Condemned inmate Patrick Knight is ready to die, and die laughing.

Knight, 39, convicted of the fatal shooting of his neighbors almost 16 years ago outside Amarillo, has been considering dozens of jokes he's been receiving in recent weeks since drawing attention for his desire to tell a joke as part of his final statement from the Texas death chamber gurney.

He's scheduled for lethal injection Tuesday evening in Huntsville.

Click here to view the execution summary for Patrick Bryan Knight.

Click here for listing of inmates awaiting execution in Texas.

"Death is my punishment, I've accepted that," he said last week from death row. "I'm not afraid of dying."

Knight was condemned for the abduction and fatal shooting of Walter Werner, 58, and his wife, Mary Ann, 56. Knight lived in a trailer on property next door to them.

After the couple left for work Aug. 26, 1991, Knight and a friend, Robert Bradfield, broke into their home and waited. When they returned, the couple was held captive in their basement through the next day, then were bound, gagged and blindfolded and taken in their own van to a spot about four miles away. There they were forced to kneel on the ground and each was shot in the back of the head. Their bodies were left in a ditch.

Knight went back to his trailer and went to sleep.

With Texas the nation's leader in capital punishment, he said he decided to solicit jokes to help his buddies on death row deal with their stress.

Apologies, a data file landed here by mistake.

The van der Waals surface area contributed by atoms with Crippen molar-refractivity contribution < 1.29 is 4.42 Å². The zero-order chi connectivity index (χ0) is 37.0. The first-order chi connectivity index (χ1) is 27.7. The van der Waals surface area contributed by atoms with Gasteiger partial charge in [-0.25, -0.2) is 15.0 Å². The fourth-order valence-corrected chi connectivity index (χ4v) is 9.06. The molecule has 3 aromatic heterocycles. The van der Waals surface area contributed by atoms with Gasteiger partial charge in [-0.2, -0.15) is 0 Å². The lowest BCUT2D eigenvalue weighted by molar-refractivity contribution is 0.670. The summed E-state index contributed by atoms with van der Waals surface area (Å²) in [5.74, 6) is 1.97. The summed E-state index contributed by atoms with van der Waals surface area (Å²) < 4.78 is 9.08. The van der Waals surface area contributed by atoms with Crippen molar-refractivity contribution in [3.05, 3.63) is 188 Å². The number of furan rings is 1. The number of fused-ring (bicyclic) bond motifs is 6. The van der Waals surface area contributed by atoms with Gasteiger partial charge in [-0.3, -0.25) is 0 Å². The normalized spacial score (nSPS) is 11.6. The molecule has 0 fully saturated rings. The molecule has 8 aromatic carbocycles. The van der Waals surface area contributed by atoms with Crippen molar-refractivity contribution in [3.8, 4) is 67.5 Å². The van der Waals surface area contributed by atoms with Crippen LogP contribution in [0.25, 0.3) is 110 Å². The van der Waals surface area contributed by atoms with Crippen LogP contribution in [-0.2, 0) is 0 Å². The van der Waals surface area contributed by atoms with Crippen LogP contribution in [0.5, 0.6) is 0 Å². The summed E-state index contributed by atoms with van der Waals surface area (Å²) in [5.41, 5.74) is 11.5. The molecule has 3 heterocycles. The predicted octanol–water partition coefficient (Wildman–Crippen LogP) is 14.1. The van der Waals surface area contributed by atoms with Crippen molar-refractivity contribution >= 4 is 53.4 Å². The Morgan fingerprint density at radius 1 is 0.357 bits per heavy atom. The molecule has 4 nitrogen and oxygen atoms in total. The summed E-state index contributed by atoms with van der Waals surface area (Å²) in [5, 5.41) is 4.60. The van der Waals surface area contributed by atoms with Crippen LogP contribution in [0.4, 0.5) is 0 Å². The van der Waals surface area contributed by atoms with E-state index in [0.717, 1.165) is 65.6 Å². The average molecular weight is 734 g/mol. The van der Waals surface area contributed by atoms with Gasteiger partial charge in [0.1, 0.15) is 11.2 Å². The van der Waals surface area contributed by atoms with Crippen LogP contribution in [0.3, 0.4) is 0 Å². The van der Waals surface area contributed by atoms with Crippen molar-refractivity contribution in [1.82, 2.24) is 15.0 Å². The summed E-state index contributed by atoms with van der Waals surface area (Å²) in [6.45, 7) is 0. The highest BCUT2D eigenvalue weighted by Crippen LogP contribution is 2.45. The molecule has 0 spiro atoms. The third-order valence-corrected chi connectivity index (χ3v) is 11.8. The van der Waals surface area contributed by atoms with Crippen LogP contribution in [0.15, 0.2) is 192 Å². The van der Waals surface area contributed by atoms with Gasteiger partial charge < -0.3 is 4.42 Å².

"We need something to ease the tension," he said of his real-life attempt at gallows humor, which is being panned by Randall County District Attorney James Farren.

"My impression is he's similar to most of the hoodlums that are on death row, who have no regard for your rights or property, nor mine, and no regard for human life," said Farren, whose office prosecuted Knight's 1993 capital murder trial.

Knight's been getting about 20 letters a day, with many of them including jokes. A friend also was collecting jokes for him on a Web site, but as of last week he had not received any recent online offerings because he must rely on postal mail for them, since Texas inmates don't have computers and Internet access.

Knight's appeals have been exhausted and his lawyer had no plans to raise any last-minute issues. The U.S. Supreme Court in February refused to review his case.

His execution would be the 18th this year in Texas and the fourth this month. At least 10 more condemned Texas inmates have executions scheduled in the coming weeks, including two in July and five in August.

When police investigating the disappearances questioned him, he initially denied any involvement, but later confessed and led authorities to their bodies. He already was on probation for a burglary.

"I was a 23-year-old kid and they were older," Knight said from death row, saying the couple had complained about his loud music and noisy cars. "We just didn't get along.

"I got on their nerves. I was just young and stupid. I regret so much, because they were such good people."

He said accomplice Bradfield, who was 19 at the time, looked up to him as a big brother. He made drugs and alcohol attractive and available to Bradfield, who wound up with a pair of life prison sentences.

"If it wasn't for me, he wouldn't have been drinking and doing all the drugs," Knight said.

He also said he didn't remember much about the slayings because he was drunk and high.

"I'm not denying my involvement in the crime, but I would like to know exactly what happened," Knight said.

Farren said relatives of the Werners, the victims in the case, have kept a low profile throughout the history of the case and would not comment on Knight's plans for his final statement. Knight said would ask for forgiveness and promised a joke that would not embarrass his victims and not be vulgar or profane.

"I'm a Christian," he said.

Scheduled to die next — on July 10 — is Rolando Ruiz, the convicted triggerman in a murder-for-hire insurance scheme that left a San Antonio woman dead in 1992.